A great example of the company’s missional approach to business is the story of Jonathan Chambers.

Enjoy Cherokee shared in its May/June 2023 edition how Jonathan and his family benefited from community support as Jonathan’s wife, Allie, battled cancer and ultimately passed away. After some time of intense grieving with his three daughters, Jonathan knew it was time to reenter the workforce.

After some thought and prayer, he decided to discuss it with his good friend, Spencer Nix, who had been a big support to his family. Jonathan says, “I showed him my strengths and asked for suggestions on where to begin. To my surprise he felt I was a really good fit for a spot they had been looking [to fill].”

Jonathan was a little nervous. As “Uber Dad,” driving his three young girls all over Cherokee County for activities, he needed flexibility, but he soon learned Spencer’s philosophy is “You are your own entrepreneur; be at the meetings, do your job well, and make it work for your family.” Jonathan enjoys what he calls Reformation’s “scrappy culture” that makes what is becoming a big enterprise seem small town, because it is in the people business.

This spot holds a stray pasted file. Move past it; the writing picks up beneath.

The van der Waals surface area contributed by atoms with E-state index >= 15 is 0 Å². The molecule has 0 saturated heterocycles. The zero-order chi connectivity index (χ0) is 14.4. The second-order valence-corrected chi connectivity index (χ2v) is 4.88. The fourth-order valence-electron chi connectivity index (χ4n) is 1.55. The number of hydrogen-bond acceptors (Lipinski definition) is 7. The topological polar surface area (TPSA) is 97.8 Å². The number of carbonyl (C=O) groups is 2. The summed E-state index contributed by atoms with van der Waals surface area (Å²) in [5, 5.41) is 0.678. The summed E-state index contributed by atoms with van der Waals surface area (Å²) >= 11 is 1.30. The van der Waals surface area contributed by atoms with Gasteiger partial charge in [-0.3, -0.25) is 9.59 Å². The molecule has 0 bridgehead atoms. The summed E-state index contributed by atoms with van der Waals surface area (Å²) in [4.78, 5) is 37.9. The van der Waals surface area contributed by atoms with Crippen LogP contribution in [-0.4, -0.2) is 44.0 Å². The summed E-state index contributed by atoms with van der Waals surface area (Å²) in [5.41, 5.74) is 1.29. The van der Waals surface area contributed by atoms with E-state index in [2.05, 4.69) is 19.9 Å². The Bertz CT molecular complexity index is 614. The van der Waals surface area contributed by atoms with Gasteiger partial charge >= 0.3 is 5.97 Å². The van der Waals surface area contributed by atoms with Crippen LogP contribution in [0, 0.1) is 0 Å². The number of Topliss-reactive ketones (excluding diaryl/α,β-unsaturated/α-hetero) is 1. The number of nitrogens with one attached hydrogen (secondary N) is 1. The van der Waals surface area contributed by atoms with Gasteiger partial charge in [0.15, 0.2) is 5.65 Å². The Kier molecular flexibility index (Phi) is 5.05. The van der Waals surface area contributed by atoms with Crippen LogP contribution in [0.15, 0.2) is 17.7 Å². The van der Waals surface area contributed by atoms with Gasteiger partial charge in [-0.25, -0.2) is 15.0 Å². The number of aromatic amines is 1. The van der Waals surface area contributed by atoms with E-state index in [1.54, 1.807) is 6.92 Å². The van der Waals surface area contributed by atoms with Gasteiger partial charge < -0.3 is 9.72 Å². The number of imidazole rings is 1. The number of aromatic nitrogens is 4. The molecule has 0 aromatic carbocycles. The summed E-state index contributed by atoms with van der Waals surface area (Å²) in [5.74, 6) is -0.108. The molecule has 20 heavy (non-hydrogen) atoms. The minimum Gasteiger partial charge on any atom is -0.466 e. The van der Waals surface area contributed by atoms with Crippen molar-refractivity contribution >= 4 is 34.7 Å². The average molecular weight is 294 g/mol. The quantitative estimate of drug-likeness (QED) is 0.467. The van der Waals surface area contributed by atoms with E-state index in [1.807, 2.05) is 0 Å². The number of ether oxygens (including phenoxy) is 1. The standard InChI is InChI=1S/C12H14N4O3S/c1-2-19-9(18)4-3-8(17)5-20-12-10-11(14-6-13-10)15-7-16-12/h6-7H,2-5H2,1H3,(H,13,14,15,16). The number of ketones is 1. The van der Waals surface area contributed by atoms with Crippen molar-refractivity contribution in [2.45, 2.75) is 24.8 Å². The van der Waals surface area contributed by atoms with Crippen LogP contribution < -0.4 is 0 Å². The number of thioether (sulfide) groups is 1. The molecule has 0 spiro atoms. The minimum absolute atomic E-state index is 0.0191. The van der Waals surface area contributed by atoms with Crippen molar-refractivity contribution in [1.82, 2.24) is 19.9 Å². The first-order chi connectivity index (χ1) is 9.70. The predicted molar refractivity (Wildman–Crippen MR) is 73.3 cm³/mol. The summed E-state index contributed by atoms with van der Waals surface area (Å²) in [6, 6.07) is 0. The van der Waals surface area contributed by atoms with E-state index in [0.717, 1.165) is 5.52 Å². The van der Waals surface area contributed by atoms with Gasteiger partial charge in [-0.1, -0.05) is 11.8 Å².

Words from Paula and Spencer

It seems that in addition to beer, gratitude is on tap at Reformation, even among its owners. Gratitude is a common thread in conversations about the past ten years. Spencer and Paula express their heartfelt gratitude to the community for embracing them with open arms. Yes, they, their investors, and friends took the risks and did the hard work, but the community showed up big time. Paula smiles, remembering, “During [the pandemic], people were doing everything possible to keep us going. They were picking up beer, buying shirts, and even buying dog collars for dogs they didn’t own.”

This is it…

Photo Credit: Lindsay Ann Photography

This Swiftie is in her Reformation era.
(Photo Credit: Lindsay Ann Photography)

Spencer says he felt he had a moment of clarity at a recent event. In July Reformation in Woodstock celebrated Taylor Swift’s Speak Now (Taylor’s Version) album release with an event that Spencer says was one of the busiest Friday nights in Reformation’s history. In true Swiftie style, there was karaoke and tunes from DJ Queen, friendship bracelets, juice pouches, and purple mocktails.

Spencer says he looked on as one of the regulars smiled, chuckled, and remarked, “What on earth is going on?” Spencer says, “It was amazing; people of all ages, huge smiles on everyone’s faces, dancing and singing, everyone engaging with each other, no phones out. I just thought, ‘This is it, this is why we did this,’ the whole community coming together and having a great time.”